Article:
We have had great service from our Peroduas and feel the brand is almost a secret for those with insider knowledge. You get Toyota/Daihatsu engineering under the umbrella of a budget brand; in the same way Skoda used VW and Audi tech with a different brand image; the only difference is that Skoda is well advertised and well known, and Perodua is a mystery to most people.

The Myvi is sold in other territories as a Toyota Passo and Daihatsu Boon, and in the UK as a Daihatsu Sirion and Subaru Justy. Detail differences are obvious, such as the lights, mirrors, bumpers and fabrics, but the oily bits are identical on 1.3 versions, which all use the 1298cc Toyota Yaris twin cam VVTi unit. Under the skin, the ECU and electronics are all Daihatsu stickered and most parts are interchangeable, meaning part supply is easy enough.

We ran two identical 2008 Sirions (see "Easily...") and were highly impressed with the total quality of these and the extra kit over the Myvi; Isofix, side 'bags, boot-light, clock, rear headrests, maplights, trip computer, economy gauge, 5 year warranty/breakdown cover etc, but Daihatsu are no longer available in the UK and the 2009 price difference was £3000 more (like-for-like model) for the Sirion.

The Myvi gains LED rear lights and LED indicators in the mirrors and looks less gawky as the bumpers are more stylish, plus the rear end is much tidier with the number plate on the bootlid, not on the rear bumper. The interior trim is much more attractive too and the Myvi looks much more upmarket with the combination of better looks, better trim and the LED lights.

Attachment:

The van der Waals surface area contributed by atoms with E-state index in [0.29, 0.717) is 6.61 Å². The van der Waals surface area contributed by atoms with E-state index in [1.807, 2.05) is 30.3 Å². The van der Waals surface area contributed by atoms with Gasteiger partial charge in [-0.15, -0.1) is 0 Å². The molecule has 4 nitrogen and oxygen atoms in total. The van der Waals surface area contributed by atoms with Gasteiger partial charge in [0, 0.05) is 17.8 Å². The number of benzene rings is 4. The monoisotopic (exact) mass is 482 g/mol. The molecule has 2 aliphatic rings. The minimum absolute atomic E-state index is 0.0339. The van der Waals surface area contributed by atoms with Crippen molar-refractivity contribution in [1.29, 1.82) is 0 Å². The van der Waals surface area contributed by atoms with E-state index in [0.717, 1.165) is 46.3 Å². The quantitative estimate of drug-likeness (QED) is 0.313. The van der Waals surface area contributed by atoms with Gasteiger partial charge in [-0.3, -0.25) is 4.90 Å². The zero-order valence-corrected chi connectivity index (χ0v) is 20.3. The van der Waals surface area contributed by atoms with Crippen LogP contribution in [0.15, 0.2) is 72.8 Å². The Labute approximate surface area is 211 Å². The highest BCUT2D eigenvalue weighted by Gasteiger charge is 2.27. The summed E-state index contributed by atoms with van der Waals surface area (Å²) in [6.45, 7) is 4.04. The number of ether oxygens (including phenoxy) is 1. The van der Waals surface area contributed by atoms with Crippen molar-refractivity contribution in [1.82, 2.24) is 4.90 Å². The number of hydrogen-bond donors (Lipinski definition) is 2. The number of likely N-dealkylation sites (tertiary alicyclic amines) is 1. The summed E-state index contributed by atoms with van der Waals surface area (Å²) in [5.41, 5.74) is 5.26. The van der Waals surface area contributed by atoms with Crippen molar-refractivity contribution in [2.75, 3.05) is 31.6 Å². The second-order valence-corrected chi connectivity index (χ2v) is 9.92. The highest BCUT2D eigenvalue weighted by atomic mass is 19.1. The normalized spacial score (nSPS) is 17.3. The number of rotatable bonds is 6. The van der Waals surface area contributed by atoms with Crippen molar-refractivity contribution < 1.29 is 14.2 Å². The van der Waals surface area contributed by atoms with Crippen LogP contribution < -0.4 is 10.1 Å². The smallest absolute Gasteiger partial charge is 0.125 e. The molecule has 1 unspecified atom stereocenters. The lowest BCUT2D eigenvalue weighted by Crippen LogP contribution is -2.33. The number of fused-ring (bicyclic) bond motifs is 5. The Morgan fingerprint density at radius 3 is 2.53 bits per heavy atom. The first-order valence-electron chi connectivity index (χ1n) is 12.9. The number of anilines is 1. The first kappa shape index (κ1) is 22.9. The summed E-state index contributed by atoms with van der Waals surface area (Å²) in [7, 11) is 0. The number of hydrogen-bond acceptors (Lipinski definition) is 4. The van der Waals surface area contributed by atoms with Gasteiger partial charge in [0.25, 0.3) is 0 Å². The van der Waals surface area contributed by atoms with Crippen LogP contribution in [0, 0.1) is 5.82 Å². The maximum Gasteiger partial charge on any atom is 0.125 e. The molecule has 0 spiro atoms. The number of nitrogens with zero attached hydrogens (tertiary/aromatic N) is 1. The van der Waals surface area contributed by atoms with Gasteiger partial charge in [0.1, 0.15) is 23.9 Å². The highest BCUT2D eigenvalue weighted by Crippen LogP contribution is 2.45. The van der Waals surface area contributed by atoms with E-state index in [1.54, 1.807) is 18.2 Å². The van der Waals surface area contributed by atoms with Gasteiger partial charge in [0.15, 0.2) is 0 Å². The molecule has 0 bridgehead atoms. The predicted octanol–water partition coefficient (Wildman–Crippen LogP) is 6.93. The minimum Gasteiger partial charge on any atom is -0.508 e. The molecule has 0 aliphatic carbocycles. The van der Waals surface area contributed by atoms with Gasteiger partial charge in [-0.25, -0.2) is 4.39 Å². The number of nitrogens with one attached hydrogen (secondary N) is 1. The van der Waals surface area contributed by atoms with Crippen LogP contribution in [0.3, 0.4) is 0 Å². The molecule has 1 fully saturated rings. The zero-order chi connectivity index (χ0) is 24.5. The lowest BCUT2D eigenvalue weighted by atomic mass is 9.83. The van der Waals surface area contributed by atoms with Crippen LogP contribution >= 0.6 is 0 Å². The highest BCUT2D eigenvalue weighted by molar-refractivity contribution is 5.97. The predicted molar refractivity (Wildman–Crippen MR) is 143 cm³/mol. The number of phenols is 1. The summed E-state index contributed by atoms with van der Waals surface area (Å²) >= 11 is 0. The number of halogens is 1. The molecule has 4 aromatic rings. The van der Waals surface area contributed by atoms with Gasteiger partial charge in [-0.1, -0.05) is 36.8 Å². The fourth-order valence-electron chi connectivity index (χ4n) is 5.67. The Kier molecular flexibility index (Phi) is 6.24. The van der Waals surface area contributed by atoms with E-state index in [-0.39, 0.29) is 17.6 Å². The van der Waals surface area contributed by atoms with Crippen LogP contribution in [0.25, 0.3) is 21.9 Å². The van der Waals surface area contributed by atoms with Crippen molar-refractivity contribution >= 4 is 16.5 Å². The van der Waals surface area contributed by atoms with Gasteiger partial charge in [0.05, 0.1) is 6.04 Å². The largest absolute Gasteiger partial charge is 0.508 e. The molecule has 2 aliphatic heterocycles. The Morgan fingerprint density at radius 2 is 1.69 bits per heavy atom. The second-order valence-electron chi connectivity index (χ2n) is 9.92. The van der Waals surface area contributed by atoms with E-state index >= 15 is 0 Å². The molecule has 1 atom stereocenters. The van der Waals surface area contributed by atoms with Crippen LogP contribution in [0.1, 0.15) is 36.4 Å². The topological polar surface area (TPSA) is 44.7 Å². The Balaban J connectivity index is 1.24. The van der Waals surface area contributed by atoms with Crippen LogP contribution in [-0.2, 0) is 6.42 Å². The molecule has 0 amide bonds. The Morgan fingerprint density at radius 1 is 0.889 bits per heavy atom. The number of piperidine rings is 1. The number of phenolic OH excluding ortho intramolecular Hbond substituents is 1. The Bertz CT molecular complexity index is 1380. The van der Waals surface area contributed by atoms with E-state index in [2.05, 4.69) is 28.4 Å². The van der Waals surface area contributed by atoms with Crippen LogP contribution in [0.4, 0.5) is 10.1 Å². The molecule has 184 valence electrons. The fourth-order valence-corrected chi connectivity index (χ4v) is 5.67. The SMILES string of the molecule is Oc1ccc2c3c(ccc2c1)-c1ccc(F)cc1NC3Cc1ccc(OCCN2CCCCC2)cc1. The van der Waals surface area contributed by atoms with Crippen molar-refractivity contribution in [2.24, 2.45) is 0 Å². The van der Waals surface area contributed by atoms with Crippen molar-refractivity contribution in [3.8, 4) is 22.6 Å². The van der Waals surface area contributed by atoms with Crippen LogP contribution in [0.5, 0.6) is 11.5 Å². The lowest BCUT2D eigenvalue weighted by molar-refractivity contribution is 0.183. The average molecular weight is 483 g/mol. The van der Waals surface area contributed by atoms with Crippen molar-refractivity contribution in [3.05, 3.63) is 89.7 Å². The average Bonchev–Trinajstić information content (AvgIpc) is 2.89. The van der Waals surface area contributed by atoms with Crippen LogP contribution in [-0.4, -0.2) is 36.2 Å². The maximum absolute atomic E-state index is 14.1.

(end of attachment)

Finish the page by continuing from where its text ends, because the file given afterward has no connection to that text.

This 2006 Mocca silver (dark grey) car has total history and looks absolutely as new. I bought it privately off ebay with 35,000 miles for less than £3000 including 12 months MOT, road tax and the costs of fetching it.

I have driven it for 2,000 miles and have fully inspected it throughout for issues:

1/ Steering needed centering; done

2/ Tyre pressures slightly out; done

3/ Door switches lazy; need modifying; see 2007 report

4/ Boot lift struts lazy; see 2007 report

5/ Key remote lazy; £1.00 CR1616 battery fitted; done

6/ Wiper blades poor; need replacing.

Otherwise fault free, very quiet running, starts instantly, 50mpg, looks and drives as new with zero rattles or wear.

I will have to fit my LED sidelight W5Ws and Extreme Brilliance H4 headlight bulbs, hardwire the TomTom and source a Daihatsu Sirion parcel shelf lift string, otherwise not much else to do.

It has been much admired; people seems to love the dark grey/slight coffee tinge metallic finish (called Mocca silver) and I much prefer it to the colour that replaced it, which my Parents have on the 2010 car-Medallion Silver; this has a bluey tinge and looks cheaper.

Another Perodua, another Myvi, another report...!

My life seems to be sourcing and selling cars for myself, family and friends, and we just cannot match the Myvi on price with anything else.

Highly recommended! Updates to follow..

Would you buy another car from this manufacturer? Yes

Review Date: 29th May, 2010

5th Jun 2010, 15:12

Update.

OS roof rubber strip was slightly loose and sticking up, so pushed it back into the roof groove at the office.

Got home, 20 miles later; no rubber strip.

Damn. Will have to source one somewhere...

12th Jun 2010, 03:08

Re: rubber roof strip.

I simply rang the ever helpful main dealer; Shakespeare Lincoln who advised the part was £7-odd +vat, plus a couple of clips; I have paid over the phone and they will post it to me.

Cheap enough!

Average review marks: 9.2 / 10, based on 5 reviews